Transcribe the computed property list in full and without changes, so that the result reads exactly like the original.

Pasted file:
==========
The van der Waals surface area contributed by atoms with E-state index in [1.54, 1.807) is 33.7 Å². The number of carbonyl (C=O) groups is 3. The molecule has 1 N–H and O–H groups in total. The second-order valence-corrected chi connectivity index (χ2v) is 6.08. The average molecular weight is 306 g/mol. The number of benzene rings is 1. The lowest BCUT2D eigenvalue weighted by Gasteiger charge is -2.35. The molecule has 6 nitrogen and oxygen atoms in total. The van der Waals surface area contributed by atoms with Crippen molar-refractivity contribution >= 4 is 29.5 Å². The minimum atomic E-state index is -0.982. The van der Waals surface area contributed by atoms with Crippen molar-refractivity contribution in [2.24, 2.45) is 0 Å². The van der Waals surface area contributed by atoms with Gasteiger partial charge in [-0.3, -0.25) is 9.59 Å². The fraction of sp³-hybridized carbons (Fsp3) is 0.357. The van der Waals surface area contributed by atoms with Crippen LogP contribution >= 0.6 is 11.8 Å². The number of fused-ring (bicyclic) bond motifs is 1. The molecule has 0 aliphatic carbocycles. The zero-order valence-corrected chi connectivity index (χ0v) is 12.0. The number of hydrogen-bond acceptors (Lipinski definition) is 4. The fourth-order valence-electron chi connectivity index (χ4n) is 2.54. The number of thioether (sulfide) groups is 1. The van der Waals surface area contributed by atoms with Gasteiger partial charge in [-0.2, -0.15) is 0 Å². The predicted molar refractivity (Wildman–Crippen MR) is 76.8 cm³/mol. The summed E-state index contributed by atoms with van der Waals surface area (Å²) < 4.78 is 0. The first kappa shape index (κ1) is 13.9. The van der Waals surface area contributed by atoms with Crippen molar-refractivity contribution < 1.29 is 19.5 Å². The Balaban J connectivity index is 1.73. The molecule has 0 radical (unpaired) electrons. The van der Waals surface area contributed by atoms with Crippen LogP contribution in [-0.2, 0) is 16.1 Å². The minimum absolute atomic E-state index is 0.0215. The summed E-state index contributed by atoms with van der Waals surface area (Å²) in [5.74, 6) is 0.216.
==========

The van der Waals surface area contributed by atoms with E-state index in [1.54, 1.807) is 33.7 Å². The number of carbonyl (C=O) groups is 3. The molecule has 1 N–H and O–H groups in total. The second-order valence-corrected chi connectivity index (χ2v) is 6.08. The average molecular weight is 306 g/mol. The number of benzene rings is 1. The lowest BCUT2D eigenvalue weighted by Gasteiger charge is -2.35. The molecule has 6 nitrogen and oxygen atoms in total. The van der Waals surface area contributed by atoms with Crippen molar-refractivity contribution >= 4 is 29.5 Å². The minimum atomic E-state index is -0.982. The van der Waals surface area contributed by atoms with Crippen molar-refractivity contribution in [2.24, 2.45) is 0 Å². The van der Waals surface area contributed by atoms with Gasteiger partial charge in [-0.3, -0.25) is 9.59 Å². The fraction of sp³-hybridized carbons (Fsp3) is 0.357. The van der Waals surface area contributed by atoms with Crippen LogP contribution >= 0.6 is 11.8 Å². The number of fused-ring (bicyclic) bond motifs is 1. The molecule has 0 aliphatic carbocycles. The zero-order valence-corrected chi connectivity index (χ0v) is 12.0. The number of hydrogen-bond acceptors (Lipinski definition) is 4. The fourth-order valence-electron chi connectivity index (χ4n) is 2.54. The number of thioether (sulfide) groups is 1. The van der Waals surface area contributed by atoms with Gasteiger partial charge in [-0.2, -0.15) is 0 Å². The predicted molar refractivity (Wildman–Crippen MR) is 76.8 cm³/mol. The summed E-state index contributed by atoms with van der Waals surface area (Å²) < 4.78 is 0. The first kappa shape index (κ1) is 13.9. The van der Waals surface area contributed by atoms with Crippen molar-refractivity contribution < 1.29 is 19.5 Å². The Balaban J connectivity index is 1.73. The molecule has 0 radical (unpaired) electrons. The van der Waals surface area contributed by atoms with Crippen LogP contribution in [-0.2, 0) is 16.1 Å². The minimum absolute atomic E-state index is 0.0215. The summed E-state index contributed by atoms with van der Waals surface area (Å²) in [5.74, 6) is 0.216.